The current radical, right-wing legislative actions to strip American women of rights they had already fought for and won, enabled by a rogue, ideology-driven Supreme Court, are in their own way motivated by the same question:

You tell me:

“Who you gonna get to do the dirty work when all the slaves are free?”

From Pharaoh’s steadfast, hard-hearted refusal to grant Moses’ request to “let my people go,” as told in the Book of Exodus, to the Mine Wars in our own part of the world, to contemporary freedom and human rights movements at home and abroad, the motivation for those in power to deny “liberty and justice for all” seems always to come down to the question, asked in many different ways, but with the same intent:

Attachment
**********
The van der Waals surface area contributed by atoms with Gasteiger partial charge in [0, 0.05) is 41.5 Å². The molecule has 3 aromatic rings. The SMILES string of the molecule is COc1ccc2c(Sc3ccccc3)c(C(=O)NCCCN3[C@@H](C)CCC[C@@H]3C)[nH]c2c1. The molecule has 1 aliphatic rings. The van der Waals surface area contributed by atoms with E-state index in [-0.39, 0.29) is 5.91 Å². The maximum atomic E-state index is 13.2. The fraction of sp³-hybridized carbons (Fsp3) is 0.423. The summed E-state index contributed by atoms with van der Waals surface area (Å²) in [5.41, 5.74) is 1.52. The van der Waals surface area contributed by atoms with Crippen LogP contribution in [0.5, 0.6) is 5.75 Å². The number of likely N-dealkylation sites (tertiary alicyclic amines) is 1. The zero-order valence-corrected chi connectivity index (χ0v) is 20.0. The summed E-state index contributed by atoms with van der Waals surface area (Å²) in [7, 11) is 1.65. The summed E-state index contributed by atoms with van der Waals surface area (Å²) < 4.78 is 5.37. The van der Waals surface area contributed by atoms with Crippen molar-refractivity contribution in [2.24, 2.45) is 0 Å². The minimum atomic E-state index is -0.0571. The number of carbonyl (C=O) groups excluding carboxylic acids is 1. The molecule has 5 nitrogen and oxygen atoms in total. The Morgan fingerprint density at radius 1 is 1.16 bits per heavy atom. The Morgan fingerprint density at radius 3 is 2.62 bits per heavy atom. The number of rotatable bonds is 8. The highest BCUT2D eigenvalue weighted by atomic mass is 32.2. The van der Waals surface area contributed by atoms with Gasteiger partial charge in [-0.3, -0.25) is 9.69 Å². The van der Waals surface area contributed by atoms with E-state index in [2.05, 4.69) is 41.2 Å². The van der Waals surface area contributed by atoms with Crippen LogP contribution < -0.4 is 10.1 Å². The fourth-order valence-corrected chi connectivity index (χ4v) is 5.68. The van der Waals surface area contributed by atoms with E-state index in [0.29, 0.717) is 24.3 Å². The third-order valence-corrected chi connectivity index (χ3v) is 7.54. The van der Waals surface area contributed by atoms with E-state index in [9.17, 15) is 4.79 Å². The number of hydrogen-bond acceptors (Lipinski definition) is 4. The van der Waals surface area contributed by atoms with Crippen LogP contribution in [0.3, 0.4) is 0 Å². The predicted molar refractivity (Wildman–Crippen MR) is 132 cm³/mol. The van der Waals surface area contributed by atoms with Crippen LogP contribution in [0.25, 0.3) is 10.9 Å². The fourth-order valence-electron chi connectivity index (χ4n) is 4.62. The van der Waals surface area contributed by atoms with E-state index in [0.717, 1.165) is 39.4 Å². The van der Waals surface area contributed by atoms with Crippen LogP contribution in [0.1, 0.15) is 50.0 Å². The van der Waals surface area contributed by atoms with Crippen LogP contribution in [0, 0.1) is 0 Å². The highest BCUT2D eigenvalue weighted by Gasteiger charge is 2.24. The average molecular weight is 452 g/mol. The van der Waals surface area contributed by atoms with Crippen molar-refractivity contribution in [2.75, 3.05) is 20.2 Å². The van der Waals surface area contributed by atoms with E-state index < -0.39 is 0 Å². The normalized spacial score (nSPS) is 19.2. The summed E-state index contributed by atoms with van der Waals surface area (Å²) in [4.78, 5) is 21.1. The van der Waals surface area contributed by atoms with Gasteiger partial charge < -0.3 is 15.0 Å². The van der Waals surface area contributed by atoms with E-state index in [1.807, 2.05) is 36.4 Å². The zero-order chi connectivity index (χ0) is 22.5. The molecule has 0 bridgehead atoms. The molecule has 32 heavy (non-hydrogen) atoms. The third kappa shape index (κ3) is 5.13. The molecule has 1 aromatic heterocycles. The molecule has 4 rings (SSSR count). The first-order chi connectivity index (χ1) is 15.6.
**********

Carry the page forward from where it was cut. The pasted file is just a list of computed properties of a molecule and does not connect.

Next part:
“Who you gonna get to do the dirty work when all the slaves are free?”

Joni’s reference to the nails of Jesus’ crucifixion suggests, rightly so, that Jesus was killed for freeing people as socially far apart as a blind beggar and a rich tax collector from the societal chains of slavery that have been keeping them from living fully human lives.

Miracles aside, Jesus mostly did this simply by seeing people as people—fully human, fully made in the divine image, as worthy as anyone else to enjoy the fullness of life, regardless of the accidental circumstances of their lives.

Any one of us can do what Jesus did.

Where most don’t even want to look, we can learn to see a stray in the wilderness and bring them back into the fold. We can learn to use the same light Jesus used to see beneath the obvious to the divine reality at the core.

That light will never be squandered, when we shine it on those whom the powerful have consigned to huddling in the darkness.

To answer his critics for going to be the guest of one who is a sinner, Jesus proclaimed, “Today salvation has come to this house, because he too is a son of Abraham. For the Son of Man came to seek out and save the lost.”